The Egyptian Initiative for Personal Rights (EIPR) has warned against the tidal wave of violence and incitement against Copts which the Islamists are waging since the downfall of the previous president
The Egyptian Initiative for Personal Rights (EIPR) has warned against the tidal wave of violence and incitement against Copts which the Islamists are waging since the downfall of the previous president, the Islamist Muhammad Mursi. Mursi was ousted on 3 July in the wake of the nationwide public protest which began on 30 June by some 33 million Egyptians, and which the army stepped in and backed.
Violence against Copts: everywhere, all the time
The EIPR expressed grave concern over the official, especially the security, response to the violence against Copts, which it described as slow and unsuccessful. The official apparatuses, an EIPR statement said, did nothing to protect the lives and property of the Coptic civilians under attack, even though they knew beforehand of these attacks.
The attack last week week against the Copts of the village of Nag Hassaan in Luxor, in the wake of the murder of a Muslim by an unknown assailant, left four Copts dead and a number of Coptic homes ruined and burned. The security officials did not intervene to protect the unarmed Coptic civilians despite the continuous pleas for help.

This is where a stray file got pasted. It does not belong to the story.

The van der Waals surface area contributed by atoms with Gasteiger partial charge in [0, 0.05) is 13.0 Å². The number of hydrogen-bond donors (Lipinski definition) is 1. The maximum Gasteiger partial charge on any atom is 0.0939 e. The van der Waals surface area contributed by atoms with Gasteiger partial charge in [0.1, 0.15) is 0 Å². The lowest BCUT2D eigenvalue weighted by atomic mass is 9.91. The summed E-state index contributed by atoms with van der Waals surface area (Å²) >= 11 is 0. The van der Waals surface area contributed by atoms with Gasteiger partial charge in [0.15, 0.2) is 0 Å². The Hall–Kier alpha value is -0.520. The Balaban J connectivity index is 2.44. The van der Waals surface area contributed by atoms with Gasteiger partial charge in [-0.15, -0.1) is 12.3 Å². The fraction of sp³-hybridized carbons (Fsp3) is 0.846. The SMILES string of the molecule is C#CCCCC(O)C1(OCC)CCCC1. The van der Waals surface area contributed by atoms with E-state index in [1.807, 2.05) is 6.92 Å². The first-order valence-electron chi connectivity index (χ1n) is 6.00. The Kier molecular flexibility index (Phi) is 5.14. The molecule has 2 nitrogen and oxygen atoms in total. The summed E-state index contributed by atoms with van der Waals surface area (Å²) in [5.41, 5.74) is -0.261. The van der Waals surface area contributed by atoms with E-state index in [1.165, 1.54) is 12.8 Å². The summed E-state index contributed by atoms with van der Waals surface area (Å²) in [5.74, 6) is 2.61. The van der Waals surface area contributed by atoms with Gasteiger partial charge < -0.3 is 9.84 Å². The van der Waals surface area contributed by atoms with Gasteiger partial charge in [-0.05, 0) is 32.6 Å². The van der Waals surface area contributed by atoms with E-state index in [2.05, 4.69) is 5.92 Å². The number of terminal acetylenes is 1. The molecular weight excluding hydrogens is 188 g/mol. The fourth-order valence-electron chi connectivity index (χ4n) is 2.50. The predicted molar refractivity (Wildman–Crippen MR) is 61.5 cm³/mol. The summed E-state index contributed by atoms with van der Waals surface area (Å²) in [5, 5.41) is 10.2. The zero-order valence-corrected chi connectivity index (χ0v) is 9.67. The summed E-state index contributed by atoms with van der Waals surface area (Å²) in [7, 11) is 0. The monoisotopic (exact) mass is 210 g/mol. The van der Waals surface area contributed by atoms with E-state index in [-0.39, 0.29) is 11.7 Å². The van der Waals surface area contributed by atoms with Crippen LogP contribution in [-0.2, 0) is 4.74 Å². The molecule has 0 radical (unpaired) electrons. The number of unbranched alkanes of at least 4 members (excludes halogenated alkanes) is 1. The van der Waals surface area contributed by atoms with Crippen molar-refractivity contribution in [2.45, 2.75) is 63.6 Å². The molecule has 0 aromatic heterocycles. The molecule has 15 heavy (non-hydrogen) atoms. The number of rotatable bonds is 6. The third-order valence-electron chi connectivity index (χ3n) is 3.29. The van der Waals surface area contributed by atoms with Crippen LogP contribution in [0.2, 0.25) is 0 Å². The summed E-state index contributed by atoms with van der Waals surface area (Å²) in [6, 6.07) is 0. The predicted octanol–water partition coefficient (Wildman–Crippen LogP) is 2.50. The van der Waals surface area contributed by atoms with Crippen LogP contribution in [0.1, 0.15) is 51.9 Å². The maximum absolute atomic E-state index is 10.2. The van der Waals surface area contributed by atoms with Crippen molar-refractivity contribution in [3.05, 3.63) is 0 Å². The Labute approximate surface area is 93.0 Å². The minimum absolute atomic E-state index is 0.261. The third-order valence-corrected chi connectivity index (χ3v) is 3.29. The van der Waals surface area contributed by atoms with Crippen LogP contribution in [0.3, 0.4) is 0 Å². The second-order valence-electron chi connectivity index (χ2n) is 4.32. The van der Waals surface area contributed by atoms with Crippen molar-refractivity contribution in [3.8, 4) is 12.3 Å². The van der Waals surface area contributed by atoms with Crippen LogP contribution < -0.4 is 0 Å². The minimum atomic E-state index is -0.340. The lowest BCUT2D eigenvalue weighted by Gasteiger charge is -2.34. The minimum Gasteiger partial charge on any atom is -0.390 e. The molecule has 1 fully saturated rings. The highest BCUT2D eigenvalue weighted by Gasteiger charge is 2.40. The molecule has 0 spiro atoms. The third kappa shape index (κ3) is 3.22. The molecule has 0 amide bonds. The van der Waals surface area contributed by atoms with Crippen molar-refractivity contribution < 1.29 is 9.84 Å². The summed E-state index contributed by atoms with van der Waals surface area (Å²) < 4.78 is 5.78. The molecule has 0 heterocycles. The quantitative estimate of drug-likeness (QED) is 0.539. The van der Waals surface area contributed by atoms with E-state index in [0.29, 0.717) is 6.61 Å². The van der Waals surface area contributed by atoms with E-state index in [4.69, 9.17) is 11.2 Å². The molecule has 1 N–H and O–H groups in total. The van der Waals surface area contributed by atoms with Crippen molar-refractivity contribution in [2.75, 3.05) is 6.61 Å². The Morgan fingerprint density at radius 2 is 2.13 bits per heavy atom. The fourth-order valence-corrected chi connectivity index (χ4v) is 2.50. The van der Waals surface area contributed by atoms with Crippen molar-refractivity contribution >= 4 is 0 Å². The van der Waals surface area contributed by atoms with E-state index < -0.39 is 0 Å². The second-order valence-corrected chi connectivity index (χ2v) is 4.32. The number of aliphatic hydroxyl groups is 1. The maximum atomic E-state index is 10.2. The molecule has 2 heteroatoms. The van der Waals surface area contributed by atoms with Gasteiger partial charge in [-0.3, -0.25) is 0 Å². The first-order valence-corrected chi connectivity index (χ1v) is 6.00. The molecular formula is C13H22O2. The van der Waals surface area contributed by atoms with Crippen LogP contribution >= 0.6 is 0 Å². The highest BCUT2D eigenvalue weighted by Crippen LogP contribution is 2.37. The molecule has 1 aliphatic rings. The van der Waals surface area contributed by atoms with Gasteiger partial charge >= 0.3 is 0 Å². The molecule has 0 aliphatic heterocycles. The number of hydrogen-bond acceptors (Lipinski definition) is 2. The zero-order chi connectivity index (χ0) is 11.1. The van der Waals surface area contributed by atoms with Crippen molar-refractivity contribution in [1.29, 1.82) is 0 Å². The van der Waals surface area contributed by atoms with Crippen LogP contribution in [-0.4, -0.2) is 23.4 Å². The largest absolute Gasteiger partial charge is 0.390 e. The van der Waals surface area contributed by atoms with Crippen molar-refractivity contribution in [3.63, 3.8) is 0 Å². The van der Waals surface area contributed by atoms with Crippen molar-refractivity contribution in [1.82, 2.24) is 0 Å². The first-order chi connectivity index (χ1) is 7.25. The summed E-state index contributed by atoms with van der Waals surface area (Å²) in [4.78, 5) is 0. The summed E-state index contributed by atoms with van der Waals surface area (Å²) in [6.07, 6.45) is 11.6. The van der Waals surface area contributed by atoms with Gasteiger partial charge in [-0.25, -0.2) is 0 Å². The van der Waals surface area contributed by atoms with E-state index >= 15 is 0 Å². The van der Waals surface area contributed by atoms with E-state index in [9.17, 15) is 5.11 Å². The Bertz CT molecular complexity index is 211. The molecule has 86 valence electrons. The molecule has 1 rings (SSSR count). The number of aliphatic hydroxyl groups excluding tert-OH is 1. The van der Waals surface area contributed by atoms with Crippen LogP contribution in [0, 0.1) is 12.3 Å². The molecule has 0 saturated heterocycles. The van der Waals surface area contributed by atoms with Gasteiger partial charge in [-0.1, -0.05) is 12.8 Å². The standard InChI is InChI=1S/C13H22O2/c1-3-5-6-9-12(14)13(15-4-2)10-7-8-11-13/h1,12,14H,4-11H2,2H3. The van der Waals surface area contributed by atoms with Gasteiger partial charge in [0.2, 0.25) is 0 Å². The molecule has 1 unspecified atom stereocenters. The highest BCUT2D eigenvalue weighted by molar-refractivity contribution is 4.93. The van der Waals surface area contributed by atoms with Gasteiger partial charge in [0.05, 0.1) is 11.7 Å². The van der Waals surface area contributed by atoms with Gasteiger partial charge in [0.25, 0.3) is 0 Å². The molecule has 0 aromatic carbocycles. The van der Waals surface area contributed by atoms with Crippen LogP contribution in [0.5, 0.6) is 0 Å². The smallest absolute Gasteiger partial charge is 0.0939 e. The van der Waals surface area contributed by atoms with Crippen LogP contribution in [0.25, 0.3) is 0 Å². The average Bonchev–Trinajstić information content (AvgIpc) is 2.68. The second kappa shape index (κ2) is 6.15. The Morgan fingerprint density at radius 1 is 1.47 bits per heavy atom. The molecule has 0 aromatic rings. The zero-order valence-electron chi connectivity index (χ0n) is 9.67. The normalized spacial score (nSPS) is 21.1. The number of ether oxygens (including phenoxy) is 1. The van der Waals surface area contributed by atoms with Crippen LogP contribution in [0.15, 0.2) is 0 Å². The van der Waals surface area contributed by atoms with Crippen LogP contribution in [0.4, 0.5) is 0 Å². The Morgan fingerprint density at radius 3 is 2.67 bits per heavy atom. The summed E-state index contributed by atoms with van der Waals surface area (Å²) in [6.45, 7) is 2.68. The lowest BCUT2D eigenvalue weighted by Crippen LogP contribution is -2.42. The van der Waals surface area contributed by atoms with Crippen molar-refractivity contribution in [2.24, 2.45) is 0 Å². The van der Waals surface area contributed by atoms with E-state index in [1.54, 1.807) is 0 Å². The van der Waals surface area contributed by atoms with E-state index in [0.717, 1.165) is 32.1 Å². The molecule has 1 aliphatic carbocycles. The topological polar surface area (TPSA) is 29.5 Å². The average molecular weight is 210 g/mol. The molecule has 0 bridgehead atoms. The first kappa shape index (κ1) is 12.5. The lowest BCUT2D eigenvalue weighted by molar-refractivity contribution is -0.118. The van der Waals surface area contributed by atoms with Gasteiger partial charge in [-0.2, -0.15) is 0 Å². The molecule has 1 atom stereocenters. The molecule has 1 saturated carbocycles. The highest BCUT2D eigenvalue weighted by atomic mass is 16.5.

A Coptic priest in North Sinai was murdered, which augmented the local climate of hostility towards Copts, causing the churches there to close.
The day that Mursi was toppled, 3 July, saw an attack against a Catholic Church in the village of Dalaga in Minya was, Upper Egypt; and the looting and burning of another Protestant church in the same village. Coptic civilians were terrorised and attacked; one was killed and several injured.
In the Canal town of Port Said in the eastern Mediterranean coast of Egypt, the church of Mar-Mina was shot at by unknown persons, leaving two Copts wounded. And in the western Mediterranean town of Marsa Matrouh, stones and rocks were thrown at the church of the Holy Virgin, resulting in broken windows and a damaged facade.
Ishaq Ibrahim, who is in charge of the Religious Freedoms file at EIPR, told Watani that the Copts are being made to pay a heavy price for their participation in the 30 June protests that brought about the overthrow of Mursi. Even though they merely exercised their constitutional rights as Egyptian citizens, Islamists are penalising them for it, and for the participation of Pope Tawadros II with the various leaders in the Egyptian civilian community and the army in drawing the Roadmap for Egypt’s future. This Roadmap was read out by Colonel General Abdel-Fattah al-Sisi, the Commander-in-Chief of the Egyptian Armed Forces, on 3 July when Mursi was ousted.
The EIPR stressed its concern over the official disregard of the attacks against Copts, and warned that if sectarianism if left unchecked, it has the potential to augment attacks and division in the Egyptian community. It demanded that the interim government should speedily move to protect Egyptians and to work to bring an end to the incitement campaigns against Copts. It also demanded swift action to investigate and bring to justice the real culprits.
A separate investigation the results of which should be made public, the EIPR said, should be conducted into the failure of the police apparatus to protect civilians and to abort sectarian violence.
13 July 2013
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